We covered crowdfunding website for animation and related products Anipipo last month when it partnered up with Cartoon Club, a Thai-based TV network with a regional reach.
Founded by Hiroaki Taira, Vincent Sethiwan and Permsiri “Sam” Tiyavutiroj, the startup could be said as both Thai and Japanese — a hybrid of both cultures. Hiroaki, based in Japan, visits Bangkok, Thailand every few months while Vincent and Sam stay in the Land of Smiles, as they are both founders of a local co-working space, Launchpad.
On Monday, Anipipo participated with six other startups (five Thai-represented and one Japanese-represented) namely Noonswoon, AppDriver, AttackPrice, Ubiversity, SiamSquared and Mega Genius, in the second episode of Khun Seuk vs. Samurai, a startup pitching event.
Organized by Software Park, a Thai government agency, and Samurai Incubate, a Japanese tech incubator, the competition sees startups from both countries come together and pitch to a panel of experienced judges and 150 attendees.
Hiroaki arrived in Singapore to meet up with fellow founders and potential investors two days ago and I had the chance to speak to him face-to-face. He shared that the startup is currently looking for funding, especially with Japanese venture capitalists. He said, “Japanese VCs know the industry. We’re trying to get one like Y-Combinator. Money is not the issue. [We are looking at] less than US$1 million and networks.”
At the moment, Anipipo has seen six projects being hosted on their crowdfunding platform. While most of these were sourced from Hiroaki’s contacts, mainly University professors in the animation faculty, he shared that two actually came from Thai animators. It is evident that the Japanese or anime culture is extremely contagious and prevalent in the capital of Thailand; students would often gather at MBK, a shopping mall, on weekends to dance to Japanese music, or head over to Japanese-themed mall Gateway Ekamai to attend cosplay events.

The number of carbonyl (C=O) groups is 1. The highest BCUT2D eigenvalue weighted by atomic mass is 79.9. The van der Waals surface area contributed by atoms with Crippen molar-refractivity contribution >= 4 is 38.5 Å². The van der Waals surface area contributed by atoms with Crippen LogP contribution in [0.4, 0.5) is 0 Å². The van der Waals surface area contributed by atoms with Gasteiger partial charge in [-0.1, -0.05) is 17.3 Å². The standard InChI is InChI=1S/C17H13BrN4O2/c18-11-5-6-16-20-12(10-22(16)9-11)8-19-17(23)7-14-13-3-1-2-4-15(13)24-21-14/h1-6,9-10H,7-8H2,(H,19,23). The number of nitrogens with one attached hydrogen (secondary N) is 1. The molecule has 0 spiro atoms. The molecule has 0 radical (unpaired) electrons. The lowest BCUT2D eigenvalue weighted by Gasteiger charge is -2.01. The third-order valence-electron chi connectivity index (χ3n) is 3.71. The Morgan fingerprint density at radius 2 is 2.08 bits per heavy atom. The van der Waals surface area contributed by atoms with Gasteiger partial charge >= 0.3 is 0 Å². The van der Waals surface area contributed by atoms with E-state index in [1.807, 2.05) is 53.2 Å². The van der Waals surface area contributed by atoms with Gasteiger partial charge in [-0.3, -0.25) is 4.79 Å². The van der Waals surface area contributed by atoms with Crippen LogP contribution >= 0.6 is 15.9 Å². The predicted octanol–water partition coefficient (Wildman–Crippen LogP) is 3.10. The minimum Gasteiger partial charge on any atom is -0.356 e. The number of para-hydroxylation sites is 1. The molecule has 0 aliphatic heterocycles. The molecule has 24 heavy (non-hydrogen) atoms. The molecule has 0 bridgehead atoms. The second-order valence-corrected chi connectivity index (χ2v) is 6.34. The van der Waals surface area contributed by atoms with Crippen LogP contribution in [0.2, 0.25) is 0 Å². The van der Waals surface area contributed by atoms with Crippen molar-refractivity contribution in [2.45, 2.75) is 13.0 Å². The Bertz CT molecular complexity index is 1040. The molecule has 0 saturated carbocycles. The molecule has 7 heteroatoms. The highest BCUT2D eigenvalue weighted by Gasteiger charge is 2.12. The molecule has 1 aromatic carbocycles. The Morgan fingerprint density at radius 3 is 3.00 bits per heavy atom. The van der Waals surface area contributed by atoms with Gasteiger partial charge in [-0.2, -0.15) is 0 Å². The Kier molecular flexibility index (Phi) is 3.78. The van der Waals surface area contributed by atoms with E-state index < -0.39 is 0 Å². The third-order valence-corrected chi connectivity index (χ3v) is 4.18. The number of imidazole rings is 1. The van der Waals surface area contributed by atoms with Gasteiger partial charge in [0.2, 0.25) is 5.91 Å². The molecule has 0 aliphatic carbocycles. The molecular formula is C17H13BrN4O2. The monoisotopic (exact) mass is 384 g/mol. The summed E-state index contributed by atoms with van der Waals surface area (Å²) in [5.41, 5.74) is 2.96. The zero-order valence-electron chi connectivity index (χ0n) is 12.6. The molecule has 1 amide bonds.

Though growth has been slow on Anipipo in terms of submissions (they have seen only one successful project so far), Hiroaki shared that they have ambitious goals to see JPY60 million (US$600,000) in total funds being crowdsourced. At the moment, they have gathered JPY6.8 million (US$68,000) since their launch in May 2013.
Just do it
Hiroaki also shared that they have the right team to go forward with their current set of goals. Anipipo, he said, tackles what people need to know even though they think there’s no value to it. While most people grew up with ample time in front of the television set watching cartoons, we often forget that there are actually people, animators, creating these clips. The industry is slowing down, but no one seems to bat an eyelid.
He also said that if young budding entrepreneurs want to do something about their passions, just go ahead and do it already. “If they have some idea of what they want to do, just do it. You can’t educate yourself without doing it yourself. People think startups is about success. It’s actually about failure, failure and then, success. If you can’t fail, you can’t learn anything. You will never be ready.”
Want to know more about startups in Thailand? Check out Echelon Ignite, happening this coming September 5 to 6!